Archive for May, 2010
From the NIH News posting:
Scientists at Stanford and Harvard Universities collaborated to assess the clinical usefulness of analyzing a patient’s full genome for disease risks and unusual drug responses.
The authors evaluated the entire genome of a 40-year old man and compared it to several databases of disease-related gene variants. They also factored in the patient’s medical and family history and statistical disease risks. As part of the work, the researchers provided the patient with genetic counseling and clinical tests relevant to his family history.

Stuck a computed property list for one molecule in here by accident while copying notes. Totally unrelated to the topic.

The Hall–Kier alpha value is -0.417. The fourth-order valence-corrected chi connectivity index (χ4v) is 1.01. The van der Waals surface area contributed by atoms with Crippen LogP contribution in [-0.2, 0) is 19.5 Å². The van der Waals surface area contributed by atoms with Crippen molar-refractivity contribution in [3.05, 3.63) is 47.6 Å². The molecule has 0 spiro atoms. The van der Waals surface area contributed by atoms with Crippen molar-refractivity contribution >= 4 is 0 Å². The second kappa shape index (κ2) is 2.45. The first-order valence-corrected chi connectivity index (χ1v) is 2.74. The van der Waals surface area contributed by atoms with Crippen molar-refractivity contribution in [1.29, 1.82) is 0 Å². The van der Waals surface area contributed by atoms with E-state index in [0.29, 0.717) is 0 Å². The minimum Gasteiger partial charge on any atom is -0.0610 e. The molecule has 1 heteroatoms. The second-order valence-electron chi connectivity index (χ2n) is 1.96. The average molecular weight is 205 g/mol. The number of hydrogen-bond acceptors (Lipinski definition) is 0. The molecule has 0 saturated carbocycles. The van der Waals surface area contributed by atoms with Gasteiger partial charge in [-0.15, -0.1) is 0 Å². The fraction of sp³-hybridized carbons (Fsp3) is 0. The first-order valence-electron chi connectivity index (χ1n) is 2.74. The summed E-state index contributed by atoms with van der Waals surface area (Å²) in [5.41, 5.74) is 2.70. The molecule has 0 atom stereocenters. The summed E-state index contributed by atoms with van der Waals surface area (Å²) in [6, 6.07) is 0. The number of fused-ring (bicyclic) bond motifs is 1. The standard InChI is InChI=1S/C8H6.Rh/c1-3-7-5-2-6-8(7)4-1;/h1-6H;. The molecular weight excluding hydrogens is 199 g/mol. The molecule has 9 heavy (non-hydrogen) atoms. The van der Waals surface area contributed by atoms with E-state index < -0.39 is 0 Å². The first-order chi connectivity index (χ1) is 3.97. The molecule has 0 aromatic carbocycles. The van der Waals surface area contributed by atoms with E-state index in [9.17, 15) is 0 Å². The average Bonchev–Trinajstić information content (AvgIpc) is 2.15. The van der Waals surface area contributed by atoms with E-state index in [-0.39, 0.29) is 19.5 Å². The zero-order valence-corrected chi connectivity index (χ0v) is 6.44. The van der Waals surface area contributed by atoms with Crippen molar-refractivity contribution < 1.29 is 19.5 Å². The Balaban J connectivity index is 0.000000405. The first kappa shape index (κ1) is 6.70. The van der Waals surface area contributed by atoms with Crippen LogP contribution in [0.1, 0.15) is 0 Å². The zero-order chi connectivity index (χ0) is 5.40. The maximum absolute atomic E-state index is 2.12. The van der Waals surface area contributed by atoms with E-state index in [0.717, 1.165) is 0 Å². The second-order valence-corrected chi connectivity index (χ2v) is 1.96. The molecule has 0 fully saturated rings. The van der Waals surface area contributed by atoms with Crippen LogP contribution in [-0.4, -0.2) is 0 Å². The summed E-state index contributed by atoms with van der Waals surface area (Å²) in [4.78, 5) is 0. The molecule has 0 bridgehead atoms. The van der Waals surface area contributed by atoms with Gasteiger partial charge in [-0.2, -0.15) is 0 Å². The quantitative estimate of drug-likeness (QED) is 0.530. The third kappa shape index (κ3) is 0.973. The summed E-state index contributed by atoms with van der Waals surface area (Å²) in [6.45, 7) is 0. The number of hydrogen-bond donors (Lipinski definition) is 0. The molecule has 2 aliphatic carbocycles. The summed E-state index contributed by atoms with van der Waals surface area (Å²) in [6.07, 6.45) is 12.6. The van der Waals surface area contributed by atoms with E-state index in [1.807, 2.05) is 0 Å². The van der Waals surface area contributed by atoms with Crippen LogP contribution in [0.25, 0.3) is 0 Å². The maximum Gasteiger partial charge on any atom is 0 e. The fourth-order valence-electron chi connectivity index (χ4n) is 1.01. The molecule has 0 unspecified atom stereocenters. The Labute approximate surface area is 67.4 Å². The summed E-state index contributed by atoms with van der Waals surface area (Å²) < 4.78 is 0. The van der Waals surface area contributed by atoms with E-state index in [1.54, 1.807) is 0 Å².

The authors view their work as a proof of concept that whole-genome sequencing can yield clinically useful information for individual patients.
Read the entire article in Lancet:
Ashley EA, Butte AJ, Wheeler MT, Chen R, Klein TE, Dewey FE, Dudley JT, Ormond KE, Pavlovic A, Morgan AA, Pushkarev D, Neff NR, Hudgins L, Gong L, Hodges LM, Berlin DS, Thorn CF, Sangkuhl K, Hebert JM, Woon M, Sagreiya H, Whaley R, Knowles JW, Chou MF, Thakuria JV, Rosenbaum AM, Zaranek AW, Church GM, Greely HT, Quake SR, Altman RB. Clinical assessment incorporating a personal genome. Lancet, Volume 375:Pages 1525-1535, May 1, 2010